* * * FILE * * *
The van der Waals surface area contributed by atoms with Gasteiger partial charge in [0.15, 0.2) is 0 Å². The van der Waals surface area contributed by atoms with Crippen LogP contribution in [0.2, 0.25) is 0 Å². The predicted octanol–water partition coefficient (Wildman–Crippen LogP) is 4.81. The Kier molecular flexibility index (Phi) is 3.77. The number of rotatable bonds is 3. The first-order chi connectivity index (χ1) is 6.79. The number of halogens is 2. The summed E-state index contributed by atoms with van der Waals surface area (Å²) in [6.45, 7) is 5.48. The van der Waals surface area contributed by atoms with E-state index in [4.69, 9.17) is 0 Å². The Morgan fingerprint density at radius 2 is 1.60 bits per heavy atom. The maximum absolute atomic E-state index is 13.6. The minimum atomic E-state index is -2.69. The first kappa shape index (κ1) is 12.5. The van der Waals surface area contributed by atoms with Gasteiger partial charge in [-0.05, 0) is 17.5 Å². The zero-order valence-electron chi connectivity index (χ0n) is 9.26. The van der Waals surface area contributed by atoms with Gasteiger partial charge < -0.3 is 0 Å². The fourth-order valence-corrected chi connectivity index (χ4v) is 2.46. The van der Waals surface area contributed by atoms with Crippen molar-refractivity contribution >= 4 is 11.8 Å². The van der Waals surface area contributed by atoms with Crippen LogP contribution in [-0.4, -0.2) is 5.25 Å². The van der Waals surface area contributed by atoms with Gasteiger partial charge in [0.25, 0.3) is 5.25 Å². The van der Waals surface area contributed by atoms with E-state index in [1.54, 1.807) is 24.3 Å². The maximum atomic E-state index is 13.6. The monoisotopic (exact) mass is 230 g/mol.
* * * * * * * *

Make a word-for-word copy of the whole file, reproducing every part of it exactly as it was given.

The van der Waals surface area contributed by atoms with Gasteiger partial charge in [0.15, 0.2) is 0 Å². The van der Waals surface area contributed by atoms with Crippen LogP contribution in [0.2, 0.25) is 0 Å². The predicted octanol–water partition coefficient (Wildman–Crippen LogP) is 4.81. The Kier molecular flexibility index (Phi) is 3.77. The number of rotatable bonds is 3. The first-order chi connectivity index (χ1) is 6.79. The number of halogens is 2. The summed E-state index contributed by atoms with van der Waals surface area (Å²) in [6.45, 7) is 5.48. The van der Waals surface area contributed by atoms with E-state index in [4.69, 9.17) is 0 Å². The Morgan fingerprint density at radius 2 is 1.60 bits per heavy atom. The maximum absolute atomic E-state index is 13.6. The minimum atomic E-state index is -2.69. The first kappa shape index (κ1) is 12.5. The van der Waals surface area contributed by atoms with Gasteiger partial charge in [-0.05, 0) is 17.5 Å². The zero-order valence-electron chi connectivity index (χ0n) is 9.26. The van der Waals surface area contributed by atoms with Gasteiger partial charge < -0.3 is 0 Å². The fourth-order valence-corrected chi connectivity index (χ4v) is 2.46. The van der Waals surface area contributed by atoms with Crippen molar-refractivity contribution >= 4 is 11.8 Å². The van der Waals surface area contributed by atoms with Crippen LogP contribution in [-0.4, -0.2) is 5.25 Å². The van der Waals surface area contributed by atoms with Gasteiger partial charge in [0.25, 0.3) is 5.25 Å². The van der Waals surface area contributed by atoms with E-state index in [1.54, 1.807) is 24.3 Å². The maximum atomic E-state index is 13.6. The monoisotopic (exact) mass is 230 g/mol.